A total of €300 million has been spent on Dublin’s various metro projects to date with construction work yet to take place.
These figures were provided by secretary general of the Department of Transport Ken Spratt who has said the spend on the MetroLink project to the end of March of this year was €115.3 million. Mr Spratt said this is in addition to the €166 million spent on the Metro North project with the last expenditure taking place in 2014.
Mr Spratt added that €67 million of the €166 million spent on Metro North “could be considered as lasting value expenditure that is still required for MetroLink”.
“Of the residual €99 million, approximately 28 per cent of this amount, or €28 million, was related to Railway Procurement Agency staff and associated expense costs.”
In his letter in response to a request for additional information by the Public Accounts Committee, Mr Spratt said an additional €18.6 million was spent on the suspended Metro West to the end of 2012. The total spent from the three Metro projects amounts to €299.98 million to the end of March.
The MetroLink scheme is to comprise 16 new stations running from Swords to Charlemont and will carry 53 million passengers annually.
Transport Infrastructure Ireland has a draft railway order (DRWO) before An Bord Pleanála seeking the go-ahead for the project and the appeals board has received 318 submissions on the railway order. Documentation lodged noted that construction work was intended to commence in 2025 with the line opening in 2035.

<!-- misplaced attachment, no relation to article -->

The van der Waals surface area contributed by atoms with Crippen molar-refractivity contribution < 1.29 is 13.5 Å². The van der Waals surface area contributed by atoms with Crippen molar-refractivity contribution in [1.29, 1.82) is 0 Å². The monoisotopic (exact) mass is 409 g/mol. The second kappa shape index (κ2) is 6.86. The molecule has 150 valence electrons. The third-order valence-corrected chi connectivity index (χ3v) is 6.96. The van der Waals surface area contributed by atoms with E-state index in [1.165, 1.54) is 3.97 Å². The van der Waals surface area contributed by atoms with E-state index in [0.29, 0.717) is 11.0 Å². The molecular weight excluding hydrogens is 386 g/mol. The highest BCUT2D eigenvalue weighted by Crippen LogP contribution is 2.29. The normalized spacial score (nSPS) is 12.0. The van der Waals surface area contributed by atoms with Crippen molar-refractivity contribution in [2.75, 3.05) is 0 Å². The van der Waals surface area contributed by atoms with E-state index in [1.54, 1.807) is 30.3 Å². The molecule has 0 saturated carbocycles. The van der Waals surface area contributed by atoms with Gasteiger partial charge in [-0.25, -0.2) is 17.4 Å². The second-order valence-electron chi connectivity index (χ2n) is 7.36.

In his letter, Mr Spratt said that a cost estimate for MetroLink of €9.5 billion is considered the likeliest outcome cost at this preliminary stage. He said that about a quarter of this cost would be financed through a public-private partnership which he said “will reduce the initial cost to the exchequer”.
Elsewhere in his letter, Mr Spratt disclosed that the State spent €7.3 million on a Night Vision Imaging System (NVIS) for the fleet of Irish Coast Guard helicopters as part of the contract with CHC Ireland.
In his letter, Mr Spratt confirmed that the final phase of the NVIS introduction at the Waterford Coastguard base took place in the first quarter of this year. Providing a breakdown of the costs, Mr Spratt said that the first phase was at a cost of €3.5 million — or €700,000 per helicopter — for various modifications.
In addition, a further €462,000 was spent to provide the individual aircrew equipment including 24 sets of night vision goggles and four test kits for the goggles while there was an additional €3.36 million required for training in connection with the use of individual aircrew night vision goggles.